Chronic diarrhoea

Chronic diarrhoea is a prevalent problem that can impact individuals of all ages, occurring suddenly and typically resolving spontaneously. Generally, it is not a cause for alarm. Conversely, if diarrhoea persists or occurs frequently, it is deemed ‘chronic’. In the event of chronic diarrhoea, it is advisable to seek medical assistance.

If you are experiencing continuous or persistent (chronic) diarrhoea, we recommend scheduling an appointment with one of our highly-rated specialists to alleviate any concerns you may have.

Related Symptoms


Passing watery stools with blood or mucus can be a sign of severe diarrhoea. In addition, a fever, cramps, or weight loss may also occur. Chronic diarrhoea can lead to dehydration, which can have serious consequences if left untreated.

Symptoms of dehydration include fatigue, lightheadedness, dizziness, loss of appetite, sunken eyes, dark urine, muscle cramps, a dry tongue, and a rapid heart rate. If you experience any of these symptoms alongside chronic diarrhoea, seek medical attention promptly.


Short-term diarrhoea may be caused by various factors, including excessive alcohol consumption, food allergies, and gastrointestinal infections. Additionally, psychological factors such as stress, anxiety, and depression can have an impact on your digestive system. Furthermore, some medications can cause loose stools, and if you suspect this is the case, it’s essential to speak to your doctor about the side effects.

There are also long-term causes of diarrhoea that may require medical attention, including inflammatory bowel disease (IBD), irritable bowel syndrome (IBS), chronic infections, and some forms of cancer.

 Another, much less common, cause is bowel cancer. Our experienced specialists will perform a series of tests depending on your symptoms to determine the cause.


At your initial consultation, we will inquire about your symptoms and medical history. We will need to know the duration and severity of your symptoms, any medication you are taking, and your bowel habits, including stool consistency and frequency.

Following our discussion, we may conduct a physical examination of your abdomen and recommend stool and blood tests to detect blood, infection or inflammatory bowel disease.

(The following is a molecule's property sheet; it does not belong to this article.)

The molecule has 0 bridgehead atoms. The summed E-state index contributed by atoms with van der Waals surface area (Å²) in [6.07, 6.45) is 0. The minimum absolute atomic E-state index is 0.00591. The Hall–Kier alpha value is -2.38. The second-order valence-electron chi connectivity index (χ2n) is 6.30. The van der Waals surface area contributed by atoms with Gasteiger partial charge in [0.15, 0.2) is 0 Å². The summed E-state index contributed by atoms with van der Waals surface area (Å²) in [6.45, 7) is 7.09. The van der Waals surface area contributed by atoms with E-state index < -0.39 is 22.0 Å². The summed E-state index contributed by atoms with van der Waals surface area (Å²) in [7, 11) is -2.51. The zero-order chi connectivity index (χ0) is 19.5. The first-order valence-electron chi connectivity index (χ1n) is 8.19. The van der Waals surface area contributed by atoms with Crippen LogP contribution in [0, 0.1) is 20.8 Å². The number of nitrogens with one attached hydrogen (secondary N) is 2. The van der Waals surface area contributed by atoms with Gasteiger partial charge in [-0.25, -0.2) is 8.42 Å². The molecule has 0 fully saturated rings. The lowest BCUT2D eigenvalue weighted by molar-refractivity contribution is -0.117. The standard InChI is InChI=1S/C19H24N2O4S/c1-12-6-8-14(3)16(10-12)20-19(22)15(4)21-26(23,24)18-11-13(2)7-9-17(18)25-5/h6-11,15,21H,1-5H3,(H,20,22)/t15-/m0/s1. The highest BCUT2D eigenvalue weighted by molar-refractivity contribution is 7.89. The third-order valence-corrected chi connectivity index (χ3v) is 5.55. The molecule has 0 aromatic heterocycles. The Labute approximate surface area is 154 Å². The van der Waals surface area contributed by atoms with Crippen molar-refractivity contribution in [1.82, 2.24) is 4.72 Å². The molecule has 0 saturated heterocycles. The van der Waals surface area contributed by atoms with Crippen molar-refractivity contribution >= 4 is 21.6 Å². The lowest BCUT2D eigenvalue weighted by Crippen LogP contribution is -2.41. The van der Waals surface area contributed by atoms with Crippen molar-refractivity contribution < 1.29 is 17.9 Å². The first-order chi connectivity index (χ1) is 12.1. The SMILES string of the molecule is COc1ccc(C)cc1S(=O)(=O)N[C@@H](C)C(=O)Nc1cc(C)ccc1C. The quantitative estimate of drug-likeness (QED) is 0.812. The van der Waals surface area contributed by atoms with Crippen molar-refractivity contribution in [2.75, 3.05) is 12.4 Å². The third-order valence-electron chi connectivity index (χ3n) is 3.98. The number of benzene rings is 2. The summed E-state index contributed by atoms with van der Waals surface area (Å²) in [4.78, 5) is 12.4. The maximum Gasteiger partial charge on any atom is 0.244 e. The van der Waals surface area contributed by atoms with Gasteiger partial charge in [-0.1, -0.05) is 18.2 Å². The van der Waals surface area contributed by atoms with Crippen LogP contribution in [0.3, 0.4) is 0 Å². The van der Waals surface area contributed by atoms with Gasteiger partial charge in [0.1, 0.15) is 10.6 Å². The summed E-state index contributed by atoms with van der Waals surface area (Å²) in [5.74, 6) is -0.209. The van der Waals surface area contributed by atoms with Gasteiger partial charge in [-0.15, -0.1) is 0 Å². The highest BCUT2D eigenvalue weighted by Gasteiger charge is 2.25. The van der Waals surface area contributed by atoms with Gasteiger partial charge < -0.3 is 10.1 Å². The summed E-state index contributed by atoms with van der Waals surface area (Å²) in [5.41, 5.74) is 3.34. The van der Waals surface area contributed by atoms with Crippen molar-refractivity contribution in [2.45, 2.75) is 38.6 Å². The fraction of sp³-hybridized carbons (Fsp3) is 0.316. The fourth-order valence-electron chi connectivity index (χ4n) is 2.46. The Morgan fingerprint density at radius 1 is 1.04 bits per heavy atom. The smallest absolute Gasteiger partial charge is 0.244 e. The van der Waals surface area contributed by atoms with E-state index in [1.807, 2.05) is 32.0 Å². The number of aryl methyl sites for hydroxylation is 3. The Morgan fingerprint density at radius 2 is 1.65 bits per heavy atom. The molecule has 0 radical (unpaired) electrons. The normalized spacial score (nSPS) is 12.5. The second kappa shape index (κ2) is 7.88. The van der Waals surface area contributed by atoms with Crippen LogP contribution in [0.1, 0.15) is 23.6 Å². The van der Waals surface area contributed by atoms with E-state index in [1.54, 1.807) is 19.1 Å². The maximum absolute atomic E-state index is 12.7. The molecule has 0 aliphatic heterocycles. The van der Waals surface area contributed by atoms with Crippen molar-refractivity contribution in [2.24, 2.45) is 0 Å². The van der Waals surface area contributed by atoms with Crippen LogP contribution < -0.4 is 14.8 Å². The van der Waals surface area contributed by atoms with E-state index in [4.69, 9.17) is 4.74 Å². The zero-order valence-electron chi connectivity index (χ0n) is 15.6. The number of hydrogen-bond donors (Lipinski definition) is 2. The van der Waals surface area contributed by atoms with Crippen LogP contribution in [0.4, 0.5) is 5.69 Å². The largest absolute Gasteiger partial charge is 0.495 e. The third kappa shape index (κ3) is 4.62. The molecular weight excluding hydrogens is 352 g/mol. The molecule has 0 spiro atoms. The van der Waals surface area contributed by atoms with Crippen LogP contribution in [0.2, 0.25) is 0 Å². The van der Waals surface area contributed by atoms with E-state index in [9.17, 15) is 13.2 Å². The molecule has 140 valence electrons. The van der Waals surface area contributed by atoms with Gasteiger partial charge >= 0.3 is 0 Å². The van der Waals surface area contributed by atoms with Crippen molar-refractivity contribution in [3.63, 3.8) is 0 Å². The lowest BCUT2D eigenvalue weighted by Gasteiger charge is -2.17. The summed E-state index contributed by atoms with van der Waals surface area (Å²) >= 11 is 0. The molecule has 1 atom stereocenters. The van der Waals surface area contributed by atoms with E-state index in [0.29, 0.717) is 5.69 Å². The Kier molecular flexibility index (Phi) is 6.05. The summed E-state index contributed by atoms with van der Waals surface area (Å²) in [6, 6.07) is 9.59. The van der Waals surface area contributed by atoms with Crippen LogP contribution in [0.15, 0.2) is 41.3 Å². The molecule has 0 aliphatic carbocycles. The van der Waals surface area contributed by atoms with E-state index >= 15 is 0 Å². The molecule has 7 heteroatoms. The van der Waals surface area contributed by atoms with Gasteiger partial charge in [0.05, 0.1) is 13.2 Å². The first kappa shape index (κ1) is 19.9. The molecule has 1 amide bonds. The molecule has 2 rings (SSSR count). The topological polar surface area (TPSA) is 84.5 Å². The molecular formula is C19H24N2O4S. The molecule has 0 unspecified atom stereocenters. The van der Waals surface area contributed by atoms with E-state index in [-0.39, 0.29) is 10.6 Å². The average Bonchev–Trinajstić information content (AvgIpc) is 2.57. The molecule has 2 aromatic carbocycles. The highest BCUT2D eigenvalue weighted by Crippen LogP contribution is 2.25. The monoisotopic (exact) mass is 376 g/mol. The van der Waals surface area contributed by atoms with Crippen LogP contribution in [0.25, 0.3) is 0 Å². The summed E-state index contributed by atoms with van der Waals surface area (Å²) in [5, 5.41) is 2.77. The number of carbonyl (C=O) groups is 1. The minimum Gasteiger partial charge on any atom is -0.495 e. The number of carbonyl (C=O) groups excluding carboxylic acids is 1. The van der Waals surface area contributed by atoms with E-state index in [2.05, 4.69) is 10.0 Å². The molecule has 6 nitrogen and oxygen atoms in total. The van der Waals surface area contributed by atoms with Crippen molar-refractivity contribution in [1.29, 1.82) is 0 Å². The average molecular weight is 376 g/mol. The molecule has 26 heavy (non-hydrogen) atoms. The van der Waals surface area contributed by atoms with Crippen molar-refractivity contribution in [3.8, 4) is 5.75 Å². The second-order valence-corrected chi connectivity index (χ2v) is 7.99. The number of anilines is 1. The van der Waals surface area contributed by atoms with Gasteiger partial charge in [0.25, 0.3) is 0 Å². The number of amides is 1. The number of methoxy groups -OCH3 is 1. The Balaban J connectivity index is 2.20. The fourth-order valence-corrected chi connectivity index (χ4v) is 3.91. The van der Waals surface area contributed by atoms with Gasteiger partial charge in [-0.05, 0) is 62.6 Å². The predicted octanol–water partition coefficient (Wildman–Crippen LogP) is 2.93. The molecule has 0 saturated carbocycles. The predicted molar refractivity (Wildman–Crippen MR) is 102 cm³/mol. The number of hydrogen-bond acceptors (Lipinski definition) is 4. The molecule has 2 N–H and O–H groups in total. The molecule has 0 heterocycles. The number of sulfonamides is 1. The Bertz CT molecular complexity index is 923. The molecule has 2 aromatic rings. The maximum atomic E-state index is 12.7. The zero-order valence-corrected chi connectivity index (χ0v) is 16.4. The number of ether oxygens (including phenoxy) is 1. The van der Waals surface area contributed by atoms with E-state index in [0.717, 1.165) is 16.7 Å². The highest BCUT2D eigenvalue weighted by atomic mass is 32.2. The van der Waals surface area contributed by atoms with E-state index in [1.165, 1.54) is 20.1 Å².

It is important to continue with your regular diet before these tests to ensure accurate results. Discontinuing gluten consumption before testing may interfere with the diagnosis of coeliac disease, which involves high levels of gluten antibodies after gluten intake.

For individuals over 50, we may recommend a digital rectal examination (DRE) to detect abnormalities in the bowel or rectum.

After the initial assessment, we may advise additional tests such as an upper endoscopy (gastroscopy), colonoscopy or a hydrogen breath test to identify the cause of your symptoms.


After identifying the underlying cause of your diarrhoea, we can provide guidance on how to manage your symptoms effectively. To prevent dehydration, it’s crucial to drink fluids frequently, including water. However, we recommend avoiding sweet or carbonated beverages while experiencing diarrhoea.


Acute cases of diarrhoea can often be effectively treated with over-the-counter medicines available at a pharmacy. However, if there is blood in your stool, it is not advisable to take these medications. Prescription medications that may be recommended include absorbents to make the stools less watery, antidiarrhoeal medicines like loperamide (the active ingredient in Imodium), muscle relaxants to reduce cramps and slow down digestion, antibiotics if a severe bacterial infection is present, and medicine to treat bile acid malabsorption. In cases of chronic diarrhoea, dietary changes can also help manage symptoms associated with conditions such as coeliac disease and IBS.


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